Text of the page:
Net::Stomp and the curious timing behaviour

Raphael Mankin raph at
Mon Jan 8 19:00:54 GMT 2007

On Mon, 2007-01-08 at 14:36 +0000, Dirk Koopman wrote:
> On Mon, 2007-01-08 at 14:03 +0000, Simon Wistow wrote:
> > Java has this messaging API called JMS and one of the implementations is 
> > called ActiveMQ. ActiveMQ uses a binary protocol but can use a simpler 
> > text protocol calle STOMP (Simple Text Orientated Messaging Protocol) 
> > which in most cases is good enough. There are two implementations - one 
> > which sucks and one which was written by our very own Mr Brocard. It 
> > rocks.
> > 
> > However the Perl producer is rock solid at about 100 messages consumed a 
> > second. This seems a little suspicious to me - like something is 
> > wait()ing for 1/100th of a second somewhere deep down in the stack of 
> > IO::Socket::INET but I'm damned if I can find it.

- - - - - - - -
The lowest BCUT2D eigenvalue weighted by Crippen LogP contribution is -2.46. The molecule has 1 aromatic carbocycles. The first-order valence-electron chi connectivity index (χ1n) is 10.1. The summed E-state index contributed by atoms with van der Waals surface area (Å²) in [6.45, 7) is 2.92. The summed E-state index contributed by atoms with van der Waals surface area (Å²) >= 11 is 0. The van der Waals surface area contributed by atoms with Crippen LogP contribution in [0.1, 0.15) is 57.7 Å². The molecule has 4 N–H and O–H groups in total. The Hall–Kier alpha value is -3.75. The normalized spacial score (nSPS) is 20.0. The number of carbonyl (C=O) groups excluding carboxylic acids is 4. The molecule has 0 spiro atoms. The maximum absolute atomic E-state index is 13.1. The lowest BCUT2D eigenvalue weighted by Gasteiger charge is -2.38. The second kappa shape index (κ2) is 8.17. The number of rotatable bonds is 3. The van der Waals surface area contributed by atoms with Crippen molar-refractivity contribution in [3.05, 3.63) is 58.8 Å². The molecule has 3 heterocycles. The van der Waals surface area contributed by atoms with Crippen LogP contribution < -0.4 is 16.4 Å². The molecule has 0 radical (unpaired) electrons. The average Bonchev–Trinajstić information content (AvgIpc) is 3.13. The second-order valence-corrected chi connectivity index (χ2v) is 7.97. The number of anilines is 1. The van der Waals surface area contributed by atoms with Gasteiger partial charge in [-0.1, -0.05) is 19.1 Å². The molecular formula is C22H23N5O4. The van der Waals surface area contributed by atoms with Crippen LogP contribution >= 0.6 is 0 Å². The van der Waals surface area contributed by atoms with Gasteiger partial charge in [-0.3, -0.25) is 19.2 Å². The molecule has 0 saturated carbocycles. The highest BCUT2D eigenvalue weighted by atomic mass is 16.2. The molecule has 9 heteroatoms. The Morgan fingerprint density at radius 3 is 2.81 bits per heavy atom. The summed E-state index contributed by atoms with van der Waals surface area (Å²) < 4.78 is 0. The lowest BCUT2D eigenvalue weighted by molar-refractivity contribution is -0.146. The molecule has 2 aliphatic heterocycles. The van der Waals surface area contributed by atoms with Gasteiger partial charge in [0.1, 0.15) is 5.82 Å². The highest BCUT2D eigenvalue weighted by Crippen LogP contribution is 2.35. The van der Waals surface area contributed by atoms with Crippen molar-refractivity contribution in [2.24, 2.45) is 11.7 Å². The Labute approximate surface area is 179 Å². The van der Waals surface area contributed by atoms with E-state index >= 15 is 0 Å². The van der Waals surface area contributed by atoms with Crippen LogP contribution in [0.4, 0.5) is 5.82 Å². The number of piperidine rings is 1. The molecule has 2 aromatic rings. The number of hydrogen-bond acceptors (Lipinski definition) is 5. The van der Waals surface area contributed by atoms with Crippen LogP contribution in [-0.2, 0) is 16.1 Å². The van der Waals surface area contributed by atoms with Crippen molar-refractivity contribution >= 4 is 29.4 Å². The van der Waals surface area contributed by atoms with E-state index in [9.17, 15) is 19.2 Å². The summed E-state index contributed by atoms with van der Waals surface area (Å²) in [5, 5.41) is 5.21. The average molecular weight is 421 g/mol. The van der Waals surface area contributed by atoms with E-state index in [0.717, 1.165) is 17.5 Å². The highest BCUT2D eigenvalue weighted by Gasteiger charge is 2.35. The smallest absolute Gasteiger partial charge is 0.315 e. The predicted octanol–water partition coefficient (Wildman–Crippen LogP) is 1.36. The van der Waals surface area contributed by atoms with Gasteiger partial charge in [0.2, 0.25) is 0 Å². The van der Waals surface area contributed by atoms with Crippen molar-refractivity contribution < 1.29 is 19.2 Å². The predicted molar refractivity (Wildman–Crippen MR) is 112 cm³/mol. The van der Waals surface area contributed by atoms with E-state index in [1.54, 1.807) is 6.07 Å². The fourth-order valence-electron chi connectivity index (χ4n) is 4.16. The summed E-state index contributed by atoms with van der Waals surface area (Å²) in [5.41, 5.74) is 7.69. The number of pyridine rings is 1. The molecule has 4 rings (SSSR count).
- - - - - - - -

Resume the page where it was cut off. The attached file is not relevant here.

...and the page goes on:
> > 
> Select timeouts and looping probably. Java will, almost certainly, be
> using threads with blocking reads. The default non-zero minimum time you
> can set in the timeval parameter of a select() call (in linux) is 10mS.
> In theory, if a packet comes along in the meantime the select should
> drop before the 10mS is up. Other work (in C not just in perl), is
> starting to make me question whether it actually waits for 10mS
> regardless. 

Once upon a time, hidden in the famous mists of time, there were two
companies (with names that were TLAs) that offered Unix Sys V
implementations. They were slightly different in the way that they
implemented select()/poll(). One of them always waited for the timeout
period, regardless of whether there was data waiting to be read; the
other always waited for data and never timed out.

When I phoned the larger of the two companies to complain about this bug
I was told: "It is not a bug. The manual says 'timeout *or* when data is
ready'. It does not say which will happen". The other company said:
"Yes, it is a bug", but they never fixed it.

> Oh and I would be looking at M. Brocard's stuff for a select statement
> in there first.
> Dirk 

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